Museum quality archeology - rare jewels - wonders from history


📜 Object certified authentic and sold with an expert certificate. Satisfied or your money back.


Feminine mask in ivory-coloured, fine grain stucco. The inlaid eyes are of molten glass; the open black pupil and the slightly cross-eyed look were the custom for representing beauty. The canons of beauty are clearly Greek: aquiline nose, well curved eyebrows, slightly smiling lips and dimple in the chin. Hollow inside, this mask recalls Hellenistic sculpture with its perfect oval shape and its high ears. The subject wears an impressive hairstyle of curls on which traces of black polychromy are still visible. It was the custom that the face is also painted. The stucco was cast in successive layers into a mould then the various parts were assembled after turning it out.This mask replaces, in the Ptolemaic and Roman period, the pharaonic mask of previous times. The production of this type of object in stucco being in series, the hairstyle and the jewels allowed the object to resemble perfectly. The Book of the Dead reminds us that the funeral mask constituted an essential element of the protection of the head of the deceased, each part of which was identified with a divinity.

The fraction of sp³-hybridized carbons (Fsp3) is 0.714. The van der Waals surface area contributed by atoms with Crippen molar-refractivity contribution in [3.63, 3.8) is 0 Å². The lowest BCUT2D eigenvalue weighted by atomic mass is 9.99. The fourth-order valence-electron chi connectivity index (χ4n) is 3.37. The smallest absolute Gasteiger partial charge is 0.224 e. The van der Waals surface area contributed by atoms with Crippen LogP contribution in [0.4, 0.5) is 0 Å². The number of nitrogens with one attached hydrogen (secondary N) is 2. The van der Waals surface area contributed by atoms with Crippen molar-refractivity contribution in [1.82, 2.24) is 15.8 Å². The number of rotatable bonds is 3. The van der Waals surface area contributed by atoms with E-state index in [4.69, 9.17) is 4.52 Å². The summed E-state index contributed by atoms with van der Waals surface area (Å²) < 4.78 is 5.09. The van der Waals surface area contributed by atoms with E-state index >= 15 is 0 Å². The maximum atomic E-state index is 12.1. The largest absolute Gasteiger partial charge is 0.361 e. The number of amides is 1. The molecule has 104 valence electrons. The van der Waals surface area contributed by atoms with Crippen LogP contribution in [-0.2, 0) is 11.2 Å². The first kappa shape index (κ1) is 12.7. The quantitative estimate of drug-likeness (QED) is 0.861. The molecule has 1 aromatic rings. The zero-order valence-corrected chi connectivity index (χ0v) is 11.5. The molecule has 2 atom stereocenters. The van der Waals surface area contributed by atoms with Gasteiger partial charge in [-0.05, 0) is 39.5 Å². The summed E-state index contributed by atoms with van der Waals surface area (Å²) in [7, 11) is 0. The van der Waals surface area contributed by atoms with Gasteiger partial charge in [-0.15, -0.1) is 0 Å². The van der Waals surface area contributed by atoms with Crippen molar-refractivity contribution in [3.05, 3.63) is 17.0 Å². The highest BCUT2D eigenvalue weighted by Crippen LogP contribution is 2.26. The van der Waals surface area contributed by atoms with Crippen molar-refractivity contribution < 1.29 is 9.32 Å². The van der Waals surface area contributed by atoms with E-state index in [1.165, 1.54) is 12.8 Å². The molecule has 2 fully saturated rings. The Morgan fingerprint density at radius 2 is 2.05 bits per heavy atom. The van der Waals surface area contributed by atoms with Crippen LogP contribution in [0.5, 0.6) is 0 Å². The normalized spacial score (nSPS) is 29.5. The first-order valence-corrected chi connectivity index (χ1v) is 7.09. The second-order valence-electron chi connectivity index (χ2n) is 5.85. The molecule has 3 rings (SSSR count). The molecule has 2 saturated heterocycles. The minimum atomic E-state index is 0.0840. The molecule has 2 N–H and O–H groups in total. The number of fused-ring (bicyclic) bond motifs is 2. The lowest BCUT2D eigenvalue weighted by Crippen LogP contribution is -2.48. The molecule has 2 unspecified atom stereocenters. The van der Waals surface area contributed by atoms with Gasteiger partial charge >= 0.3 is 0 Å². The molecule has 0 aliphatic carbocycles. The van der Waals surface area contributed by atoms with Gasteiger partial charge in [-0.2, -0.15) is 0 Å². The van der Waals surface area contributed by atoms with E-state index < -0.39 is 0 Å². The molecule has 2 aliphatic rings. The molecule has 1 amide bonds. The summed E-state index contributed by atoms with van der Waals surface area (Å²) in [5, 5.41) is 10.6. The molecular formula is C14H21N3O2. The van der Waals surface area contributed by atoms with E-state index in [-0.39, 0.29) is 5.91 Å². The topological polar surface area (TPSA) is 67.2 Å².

The plaster masks derive from pharaonic traditions, in which the mask served as a substitute for the head of the deceased and as a means of elevating him or her to immortal status. The derivation is often reflected in paintings and texts located on the mantle surrounding the head.

Like the painted mummy portraits, the masks suggest strongly individualized appearances and affect Roman fashions in hairstyle, jewelry, and dress. They follow, however, a somewhat different pattern. For example, female masks may have coiffures that combine Roman arrangements of the upper part of the hair with long corkscrew locks that were considered typically Egyptian.

Despite the seeming individuality of the masks, most faces were made in a mold. Distinguishing details were worked in the plaster with a spatula or knife. The ears were added separately, and sometimes eyes were inlaid with glass or stone. The mask was then frequently painted or gilded.
Similar pieces are exhibited in the Egyptian Cairo Museum, first floor – section 14 and in the Musée du Louvre inv. E 27152, MH 16, gift from Mr.Marquet in 1976.